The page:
It was real cloak-and-needle stuff.
The nation uses any stealthy means necessary, especially banned performance-enhancing drugs, to get its elite athletes to the top of their sport.
It’s a point (so to speak) of national pride.
So secret government agents who have their ways are enlisted to convince people that it’s in their best interest to juice up. Testing labs fall under the thumb of coercion, too.
Russia, right? Nope, this was the scenario former Olympic gold-medal marathoner Frank Shorter recounted for us just last Thursday at a dinner commemorating the Stockade-athon 15k’s 40th anniversary.
He was directly affected by East Germany’s doping efforts, since Shorter lost the 1976 Olympic marathon to Waldemar Cierpinski, whose code number was on a list of doping athletes kept by the Stasi secret police that was uncovered in an investigation in the 1990s.
So it was with a distinct and eerie sense of déjá vu that I read about the latest scandal surrounding the Russian track and field national team just four days later. Garnering much less attention was a story from Reuters on Friday that, like the Russian track and field program, Kenya is under scrutiny by the World Anti-Doping Agency (WADA).
We’ve come a long way, haven’t we?
The latest from Russia serves as a reminder that drug testing still falls woefully short of what it’s supposed to do, which is prevention in the pursuit of an ideal of clean, even competition.
Sure, these people appear to have been caught red-handed and are in danger of being slammed with a ban from international competition, including the 2016 Olympic Games. But the fact remains that the risk-reward tradeoff still leans heavily toward the reward end of the scale.
Shorter’s experience in Montreal in 1976 and the subsequent report over a decade later on East German practices prompted him to contact one of President Bill Clinton’s cabinet members, Barry McCaffrey, the director of the Office of National Drug Control Policy (ONDCP).
McCaffrey asked Shorter to outline how a drug-control agency for sports could work, “So I did,” Shorter said. “I wrote a memorandum about what the agency should be, and that agency became USADA. So that was my response, in a way, to what happened in 1976.”
The United States Anti-Doping Agency, this country’s chapter of WADA, began operations in 2000, and Shorter served as USADA chairman until 2003.
He gave a fascinating account of how the East Germans conducted their shady business.
In the 1976 race, this man of mystery in the white singlet, whom Shorter guessed (incorrectly) was Carlos Lopes of Portugal, pulled away from Shorter at 20 miles, “and I think to myself, ‘That was too easy.’ Then with about 5k to go, I came back on him to within 50 meters, he turned around, looked at me and just took off.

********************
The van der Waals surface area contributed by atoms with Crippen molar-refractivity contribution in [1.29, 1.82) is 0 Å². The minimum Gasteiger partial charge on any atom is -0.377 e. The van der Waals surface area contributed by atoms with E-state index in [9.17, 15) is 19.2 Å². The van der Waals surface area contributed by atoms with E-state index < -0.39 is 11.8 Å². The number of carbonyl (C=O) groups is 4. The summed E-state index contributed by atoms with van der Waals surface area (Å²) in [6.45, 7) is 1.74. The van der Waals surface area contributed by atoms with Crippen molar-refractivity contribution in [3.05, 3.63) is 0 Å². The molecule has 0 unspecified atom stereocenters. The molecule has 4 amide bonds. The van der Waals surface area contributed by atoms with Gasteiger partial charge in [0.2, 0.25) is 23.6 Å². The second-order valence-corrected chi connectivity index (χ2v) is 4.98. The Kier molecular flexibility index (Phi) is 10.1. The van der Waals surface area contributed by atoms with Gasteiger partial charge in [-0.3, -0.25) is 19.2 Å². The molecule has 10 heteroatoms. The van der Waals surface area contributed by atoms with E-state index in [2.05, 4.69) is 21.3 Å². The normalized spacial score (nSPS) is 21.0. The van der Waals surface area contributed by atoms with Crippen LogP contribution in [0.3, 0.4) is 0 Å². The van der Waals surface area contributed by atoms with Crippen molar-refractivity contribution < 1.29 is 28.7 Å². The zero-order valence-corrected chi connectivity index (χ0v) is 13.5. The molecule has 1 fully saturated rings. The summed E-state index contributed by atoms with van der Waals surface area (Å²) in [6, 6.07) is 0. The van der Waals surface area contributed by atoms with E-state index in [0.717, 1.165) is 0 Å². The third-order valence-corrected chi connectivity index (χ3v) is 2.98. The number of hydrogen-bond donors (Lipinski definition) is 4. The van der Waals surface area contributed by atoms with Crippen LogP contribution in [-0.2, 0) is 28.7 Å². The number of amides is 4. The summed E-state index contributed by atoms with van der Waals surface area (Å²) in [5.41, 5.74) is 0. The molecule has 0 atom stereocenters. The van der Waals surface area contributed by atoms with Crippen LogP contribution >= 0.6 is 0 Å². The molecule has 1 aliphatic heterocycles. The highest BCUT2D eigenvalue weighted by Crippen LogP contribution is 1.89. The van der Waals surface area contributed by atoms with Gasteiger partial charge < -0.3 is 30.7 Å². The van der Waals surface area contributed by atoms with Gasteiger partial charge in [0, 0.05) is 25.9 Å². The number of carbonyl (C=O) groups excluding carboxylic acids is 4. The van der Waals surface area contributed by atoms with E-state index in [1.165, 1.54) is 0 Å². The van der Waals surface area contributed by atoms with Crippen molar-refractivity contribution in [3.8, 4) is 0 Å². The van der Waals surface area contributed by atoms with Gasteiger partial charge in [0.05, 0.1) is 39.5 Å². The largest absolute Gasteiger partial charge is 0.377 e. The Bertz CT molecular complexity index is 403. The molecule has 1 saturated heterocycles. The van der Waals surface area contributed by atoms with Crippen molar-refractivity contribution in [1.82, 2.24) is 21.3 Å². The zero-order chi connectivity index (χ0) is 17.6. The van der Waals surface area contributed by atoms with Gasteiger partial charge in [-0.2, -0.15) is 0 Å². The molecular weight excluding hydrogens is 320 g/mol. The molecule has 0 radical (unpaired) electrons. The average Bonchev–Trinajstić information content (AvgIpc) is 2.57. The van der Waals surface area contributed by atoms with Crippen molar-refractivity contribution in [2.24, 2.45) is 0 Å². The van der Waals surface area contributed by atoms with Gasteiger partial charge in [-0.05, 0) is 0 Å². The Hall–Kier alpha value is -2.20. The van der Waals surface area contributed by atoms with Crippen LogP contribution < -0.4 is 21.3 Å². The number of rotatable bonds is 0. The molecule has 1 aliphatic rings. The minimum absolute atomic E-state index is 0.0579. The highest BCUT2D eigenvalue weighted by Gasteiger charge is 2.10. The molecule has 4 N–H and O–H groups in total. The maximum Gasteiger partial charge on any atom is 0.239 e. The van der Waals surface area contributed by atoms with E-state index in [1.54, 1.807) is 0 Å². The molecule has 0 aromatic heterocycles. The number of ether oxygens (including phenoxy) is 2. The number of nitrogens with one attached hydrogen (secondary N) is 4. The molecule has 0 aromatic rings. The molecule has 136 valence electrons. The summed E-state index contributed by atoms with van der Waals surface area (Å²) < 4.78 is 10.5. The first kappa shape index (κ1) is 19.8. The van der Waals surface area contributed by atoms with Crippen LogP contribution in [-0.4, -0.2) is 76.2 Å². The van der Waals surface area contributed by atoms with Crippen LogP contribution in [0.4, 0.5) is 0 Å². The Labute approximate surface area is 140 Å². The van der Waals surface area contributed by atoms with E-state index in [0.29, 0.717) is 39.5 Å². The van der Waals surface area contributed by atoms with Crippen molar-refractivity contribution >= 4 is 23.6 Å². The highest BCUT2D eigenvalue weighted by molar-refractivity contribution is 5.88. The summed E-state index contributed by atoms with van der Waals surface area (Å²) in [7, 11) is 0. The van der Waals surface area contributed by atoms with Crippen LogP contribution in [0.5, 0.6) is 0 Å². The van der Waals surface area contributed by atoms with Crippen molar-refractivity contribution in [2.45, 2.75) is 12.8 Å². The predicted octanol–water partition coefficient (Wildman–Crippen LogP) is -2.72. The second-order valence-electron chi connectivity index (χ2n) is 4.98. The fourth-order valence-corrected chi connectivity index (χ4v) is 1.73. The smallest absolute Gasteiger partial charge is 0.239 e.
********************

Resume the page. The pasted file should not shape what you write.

“He finishes, I’m shaking his hand to congratulate him, and he said, ‘Sprechen sie Deutsch?’, which I thought was really funny for somebody from Portugal to ask me.”
Mystery solved. Cierpinski was a no-name who beat the 1972 gold medalist, then turned up as “number 62” on the coded list of athletes when it was uncovered in 1998 by Dr. Werner Franke. Shorter didn’t get mad or even, he got philosophical, and continues to be a vocal advocate for policies to prevent cheating.
It turns out the Stasi had destroyed many records, but not this one. Another document Shorter has seen is a letter from Erich Honecker, the leader of the German Democratic Republic until the Berlin Wall came down in 1989, mandating a drug program for athletes. It was a productive program in 1976, when the GDR, population 16 million, cleaned up 40 gold medals in Montreal, second only to the Soviet Union’s 49.
“In this letter, because Honecker had mailed it, it would be as if President Obama said, ‘We’re going to have a sports team and we’re going to be on drugs and it’s going to be overseen by the CIA,’ ” Shorter said.
The parallels between Shorter’s account and what WADA depicted in Russia when the report came out on Monday are startling.
WADA said, “It would be naive in the extreme to conclude that activities on the scale discovered could have occurred without the explicit or tacit approval of Russian governmental authorities. The Olympic Games in London were, in a sense, sabotaged by admission of athletes who should have not been competing.”
The report also describes an “atmosphere of intimidation” by Russia’s secret police toward a Moscow anti-doping lab at the 2014 Sochi Games.
With ads for the latest James Bond movie ringing in our ears, I had to wonder whether Spectre has a hand in all this, too.
Rather than chase the rabbit with drug tests that can’t keep up with non-stop designer drug advances, Shorter’s solution is expanded use of biological passport programs, which flips drug testing around by providing a baseline profile for each athlete through regular blood testing. If an athlete’s profile prior to competition deviates significantly from the baseline, they’re disqualified before the competition even starts.
“You know they’re making progress when people are trying to figure out how not to do it,” he said.
“That can work and will work if people truly want to know. All that’s going on now is people are trying to figure out ways to not do that. But if you implement that system, and it’s done independently, and the oversight is independent . . . we’re really close.”
We’re also on the hook for a really expensive program, which is another hurdle the biological passport concept faces.
In the meantime, it’s obvious that there remains a common belief that cheating through PEDs is still worth the risk.